Dr Joe Langley, Knowledge Mobilsation Fellow
Some of these
worlds were less familiar to Joe. Hence, Joe’s methods were aimed at increasing
familiarity with the first three areas and then experimentally utilising the
design methods within them (in co-design settings) to gain an understanding of
what was happening from a Knowledge Mobilisation (KMb) perspective.
“I come from an engineering background and now use design and co-design practises within my research, working with Health Research Scientists, clinicians and patients. This gives me opportunities to use hybrid methods drawing on all these areas. This fellowship has given me a far broader appreciation of how different disciplines, expertise and world views can be woven together to create holistic knowledge that is pragmatic, relevant and works in-practise-in-context.”
Dr Joe Langley
review, which focused on the area of Implementation and KMb, together with participation
at a range of national and international research, clinical and innovation forums
in these areas (including Garfield Innovation Center, Kaiser Permanente, San
Francisco; Karolinska Institutet Stockholm, Mayo Clinic, Rochester,
USA), rapidly increased
Joe’s understanding of Knowledge Transfer (KT), Implementation Science and KMb
(in the field of healthcare).
in a Metabolic Bone centre in Sheffield Teaching Hospitals NHS Trust,
collaborations with YH CLAHRC and undertaking a number of case studies
increased Joe’s understanding of clinical practice and health services
During the fellowship, Joe was mentored by experts from different fields of expertise
Prof Jo Rycroft-Malone (Pro Vice-Chancellor, Research & Impact & Professor of Implementation & Health Services Research, Bangor University) – implementation science
Prof Jo Cooke (Deputy Director and Capacity Lead, NIHR CLAHRC Yorkshire and Humber and Honorary Professor of Health and Social Care Research, Sheffield Hallam University) – applied health research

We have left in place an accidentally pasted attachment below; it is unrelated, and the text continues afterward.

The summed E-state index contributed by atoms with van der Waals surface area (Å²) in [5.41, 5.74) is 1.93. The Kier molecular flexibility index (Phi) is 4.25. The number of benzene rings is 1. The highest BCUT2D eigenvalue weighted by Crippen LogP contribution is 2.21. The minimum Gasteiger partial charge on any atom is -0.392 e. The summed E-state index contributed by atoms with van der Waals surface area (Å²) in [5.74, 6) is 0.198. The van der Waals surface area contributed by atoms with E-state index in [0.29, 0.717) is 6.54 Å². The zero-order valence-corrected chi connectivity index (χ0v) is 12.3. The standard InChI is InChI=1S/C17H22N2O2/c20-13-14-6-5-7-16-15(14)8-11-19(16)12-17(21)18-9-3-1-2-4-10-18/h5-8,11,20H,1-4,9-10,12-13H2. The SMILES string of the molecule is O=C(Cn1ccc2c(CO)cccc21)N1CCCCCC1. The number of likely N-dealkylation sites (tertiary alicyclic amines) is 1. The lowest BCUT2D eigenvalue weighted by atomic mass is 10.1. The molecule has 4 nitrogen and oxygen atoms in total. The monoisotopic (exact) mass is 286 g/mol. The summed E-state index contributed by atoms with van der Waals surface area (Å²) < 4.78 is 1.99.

Prof Paul Chamberlain (Director of Art and Design Research Centre and Lab4Living) – design research
“When Joe was awarded his knowledge mobilisation fellowship the contribution of design thinking and science to implementation research had not been explored. This has changed significantly, largely due to Joe’s work in raising the profile and potential of design science.
During this time it has been a pleasure to work alongside Joe. His creativity, energy and enthusiasm has brought some much needed fresh thinking to how we can improve health and care services through genuine partnerships and the co-creation of knowledge.”
Professor Jo Rycroft-Malone, Mentor
Five case studies emerged through the collaboration with YH CLAHRC and enabled Joe to apply and ‘play around with’ design and co-design practices in health service and health services research initiatives.
Improving midwifery services with and for mid-wives and expectant women – see below
Developing a mental capacity assessment support tool (MCAST) with and for speech and language therapists in community and hospital settings – see below
Development of a testicular volume assessment tool and training kit – see below
Designing gamified smart inhalers with and for school age children – resulting in concepts and working prototypes